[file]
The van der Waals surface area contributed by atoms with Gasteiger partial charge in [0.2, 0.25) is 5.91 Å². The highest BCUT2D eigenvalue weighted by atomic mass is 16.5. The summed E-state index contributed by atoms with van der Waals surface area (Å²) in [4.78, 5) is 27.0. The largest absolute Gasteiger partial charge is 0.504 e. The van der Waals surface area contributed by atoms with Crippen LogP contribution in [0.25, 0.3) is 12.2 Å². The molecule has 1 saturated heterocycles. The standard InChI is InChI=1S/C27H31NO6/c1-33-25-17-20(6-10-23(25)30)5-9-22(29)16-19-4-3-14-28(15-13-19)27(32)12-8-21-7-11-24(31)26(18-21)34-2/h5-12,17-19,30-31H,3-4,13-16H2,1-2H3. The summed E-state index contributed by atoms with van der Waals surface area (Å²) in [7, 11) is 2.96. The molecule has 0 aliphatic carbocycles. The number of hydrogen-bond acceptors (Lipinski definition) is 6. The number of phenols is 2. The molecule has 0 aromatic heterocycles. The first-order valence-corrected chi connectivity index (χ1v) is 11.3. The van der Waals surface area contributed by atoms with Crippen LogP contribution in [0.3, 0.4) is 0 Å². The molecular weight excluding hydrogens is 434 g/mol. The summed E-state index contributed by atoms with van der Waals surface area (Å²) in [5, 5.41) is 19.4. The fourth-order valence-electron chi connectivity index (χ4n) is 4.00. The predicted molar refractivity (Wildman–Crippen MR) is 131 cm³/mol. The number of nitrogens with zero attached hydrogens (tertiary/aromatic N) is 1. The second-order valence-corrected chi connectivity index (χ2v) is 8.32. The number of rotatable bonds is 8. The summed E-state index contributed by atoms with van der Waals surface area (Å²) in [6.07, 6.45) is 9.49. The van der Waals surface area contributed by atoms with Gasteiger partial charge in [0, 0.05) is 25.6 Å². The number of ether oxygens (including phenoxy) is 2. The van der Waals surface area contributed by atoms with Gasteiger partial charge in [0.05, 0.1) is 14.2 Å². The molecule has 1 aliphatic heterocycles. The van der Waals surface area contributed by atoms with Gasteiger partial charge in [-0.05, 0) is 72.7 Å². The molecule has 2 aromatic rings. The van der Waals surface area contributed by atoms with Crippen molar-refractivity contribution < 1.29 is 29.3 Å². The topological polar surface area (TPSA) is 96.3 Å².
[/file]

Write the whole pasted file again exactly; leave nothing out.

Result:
The van der Waals surface area contributed by atoms with Gasteiger partial charge in [0.2, 0.25) is 5.91 Å². The highest BCUT2D eigenvalue weighted by atomic mass is 16.5. The summed E-state index contributed by atoms with van der Waals surface area (Å²) in [4.78, 5) is 27.0. The largest absolute Gasteiger partial charge is 0.504 e. The van der Waals surface area contributed by atoms with Crippen LogP contribution in [0.25, 0.3) is 12.2 Å². The molecule has 1 saturated heterocycles. The standard InChI is InChI=1S/C27H31NO6/c1-33-25-17-20(6-10-23(25)30)5-9-22(29)16-19-4-3-14-28(15-13-19)27(32)12-8-21-7-11-24(31)26(18-21)34-2/h5-12,17-19,30-31H,3-4,13-16H2,1-2H3. The summed E-state index contributed by atoms with van der Waals surface area (Å²) in [7, 11) is 2.96. The molecule has 0 aliphatic carbocycles. The number of hydrogen-bond acceptors (Lipinski definition) is 6. The number of phenols is 2. The molecule has 0 aromatic heterocycles. The first-order valence-corrected chi connectivity index (χ1v) is 11.3. The van der Waals surface area contributed by atoms with Crippen LogP contribution in [0.3, 0.4) is 0 Å². The molecular weight excluding hydrogens is 434 g/mol. The summed E-state index contributed by atoms with van der Waals surface area (Å²) in [5, 5.41) is 19.4. The fourth-order valence-electron chi connectivity index (χ4n) is 4.00. The predicted molar refractivity (Wildman–Crippen MR) is 131 cm³/mol. The number of nitrogens with zero attached hydrogens (tertiary/aromatic N) is 1. The second-order valence-corrected chi connectivity index (χ2v) is 8.32. The number of rotatable bonds is 8. The summed E-state index contributed by atoms with van der Waals surface area (Å²) in [6.07, 6.45) is 9.49. The van der Waals surface area contributed by atoms with Gasteiger partial charge in [0, 0.05) is 25.6 Å². The number of ether oxygens (including phenoxy) is 2. The van der Waals surface area contributed by atoms with Gasteiger partial charge in [0.05, 0.1) is 14.2 Å². The molecule has 1 aliphatic heterocycles. The van der Waals surface area contributed by atoms with Gasteiger partial charge in [-0.05, 0) is 72.7 Å². The molecule has 2 aromatic rings. The van der Waals surface area contributed by atoms with Crippen molar-refractivity contribution < 1.29 is 29.3 Å². The topological polar surface area (TPSA) is 96.3 Å².